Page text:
Agency Jack Morton invited Event to shadow its team at Ericsson’s Change-Makers experience – the largest brand space at Barcelona’s Mobile World Congress (MWC). Reporter Katie Deighton shares her very first MWC experience.
I arrived at the north entrance of venue Fira Gran Via after an over-inflated cab ride from the airport. This was my first mistake. Charlotte and Lewis, my Jack Morton contacts, were waiting for me on the other side of the site, which I soon realised was very far away. Gran Via has eight halls, a surface area of 240,000sqm and space for two helipads.
The venue has even installed moving walkways, à la airports, in an attempt to prevent delegates suffering from blisters on their way to a keynote. On my 20-minute journey to the Ericsson experience, I noticed the high-powered visitors at MWC used these as networking areas, often swapping business cards and talking business as they were robotically carried to their next destination.
Stepping into MWC is like walking into a foreign city, with its own laws, streets, suburbs and technology like you wouldn’t believe. Like many stands at MWC, Ericsson had an invite-only policy, allowing access only to current and potential stakeholders in the Swedish tech brand.
Once my badge had been scanned, I entered what felt like a separate conference in itself. Two pop-up restaurants were serving up plates of American and Asian cuisine (chosen to represent Ericsson’s core markets), while almost 4,000 guests swarmed the space to trial the latest tech in four sections: grow, drive, perform and explore.
Quirky objects were used to demonstrate the theme of each stand: rugby balls, Russian dolls and jelly beans could all be found in the 6,000sqm space. A bleacher-style area acted as a seating area for delegates to sit down and catch up on emails and a stage for keynote speeches. The 30 meeting rooms were all themed around a separate case study of an Ericsson ‘change-maker’, while a VIP balcony area provided a quieter space for top guests to meet and survey the scene from above.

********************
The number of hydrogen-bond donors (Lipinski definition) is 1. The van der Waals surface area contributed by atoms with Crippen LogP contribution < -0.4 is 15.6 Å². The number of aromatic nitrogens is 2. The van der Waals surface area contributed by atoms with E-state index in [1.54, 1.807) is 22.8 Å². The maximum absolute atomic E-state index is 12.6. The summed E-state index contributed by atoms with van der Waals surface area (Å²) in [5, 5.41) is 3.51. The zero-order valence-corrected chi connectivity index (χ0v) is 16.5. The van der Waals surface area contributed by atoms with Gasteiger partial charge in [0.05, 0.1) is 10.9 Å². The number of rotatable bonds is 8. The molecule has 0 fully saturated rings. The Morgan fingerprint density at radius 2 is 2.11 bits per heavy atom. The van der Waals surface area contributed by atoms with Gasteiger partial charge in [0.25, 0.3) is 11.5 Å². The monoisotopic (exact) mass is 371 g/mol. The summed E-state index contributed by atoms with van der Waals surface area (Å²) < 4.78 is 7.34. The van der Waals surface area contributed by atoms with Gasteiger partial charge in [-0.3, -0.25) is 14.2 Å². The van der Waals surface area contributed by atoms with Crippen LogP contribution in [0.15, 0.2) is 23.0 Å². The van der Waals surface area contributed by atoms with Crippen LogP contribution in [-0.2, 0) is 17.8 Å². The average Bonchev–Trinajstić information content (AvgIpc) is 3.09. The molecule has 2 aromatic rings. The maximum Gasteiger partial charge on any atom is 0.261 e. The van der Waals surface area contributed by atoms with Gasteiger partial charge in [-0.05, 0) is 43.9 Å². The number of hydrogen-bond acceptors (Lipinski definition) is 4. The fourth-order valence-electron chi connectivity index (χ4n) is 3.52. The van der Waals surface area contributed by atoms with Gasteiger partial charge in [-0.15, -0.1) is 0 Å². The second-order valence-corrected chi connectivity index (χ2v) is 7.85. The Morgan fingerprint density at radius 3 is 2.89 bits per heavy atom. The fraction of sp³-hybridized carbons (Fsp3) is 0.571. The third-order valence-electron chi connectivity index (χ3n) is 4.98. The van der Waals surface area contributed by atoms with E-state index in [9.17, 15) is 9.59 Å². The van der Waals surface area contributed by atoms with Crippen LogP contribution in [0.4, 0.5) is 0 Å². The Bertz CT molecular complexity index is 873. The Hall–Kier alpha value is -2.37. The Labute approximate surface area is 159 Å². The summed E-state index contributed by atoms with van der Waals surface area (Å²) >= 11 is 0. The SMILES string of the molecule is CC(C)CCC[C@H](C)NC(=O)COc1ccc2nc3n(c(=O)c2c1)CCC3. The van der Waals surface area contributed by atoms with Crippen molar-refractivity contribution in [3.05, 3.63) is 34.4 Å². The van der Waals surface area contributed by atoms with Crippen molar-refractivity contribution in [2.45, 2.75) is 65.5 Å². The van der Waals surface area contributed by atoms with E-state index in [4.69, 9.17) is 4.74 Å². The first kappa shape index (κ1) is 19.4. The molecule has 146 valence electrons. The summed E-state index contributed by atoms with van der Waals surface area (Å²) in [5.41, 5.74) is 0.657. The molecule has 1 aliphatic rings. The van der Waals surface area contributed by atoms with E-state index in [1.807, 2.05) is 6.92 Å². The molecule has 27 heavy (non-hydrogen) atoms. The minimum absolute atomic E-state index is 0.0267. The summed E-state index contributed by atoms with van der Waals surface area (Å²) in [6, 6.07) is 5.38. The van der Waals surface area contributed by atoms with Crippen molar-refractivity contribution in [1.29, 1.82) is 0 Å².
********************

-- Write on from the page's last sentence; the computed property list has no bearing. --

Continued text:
After I had grabbed some interviews and a bite to eat, Charlotte took me on a quick tour of Hall Three, where big names such as Microsoft, HTC and Samsung had set up shop. If I considered the Ericsson space to be hectic before, I was secretly begging my guide to take me back to that calm oasis. Hall Three was like a club night for tech geeks – all bright colours, flashing lights, DJ sets and even robots.
We then made our way to the Ooredoo stand, which was really designed to be a calm oasis. Here, guests could grab a cold drink or a coffee, network around a digital pond installation or meet in a colourful room upstairs.
I caught a ten-minute snippet of the day’s keynote speech from Ericsson’s chief executive Hans Vestberg before beginning the 20-minute walk back to the north entrance and joining the half-hour queue for a taxi. My six hours spent at MWC are now a crazy blur of computer screens, suited delegates and unexpected 20-degree heat but taught me one thing: this really is an event like no other.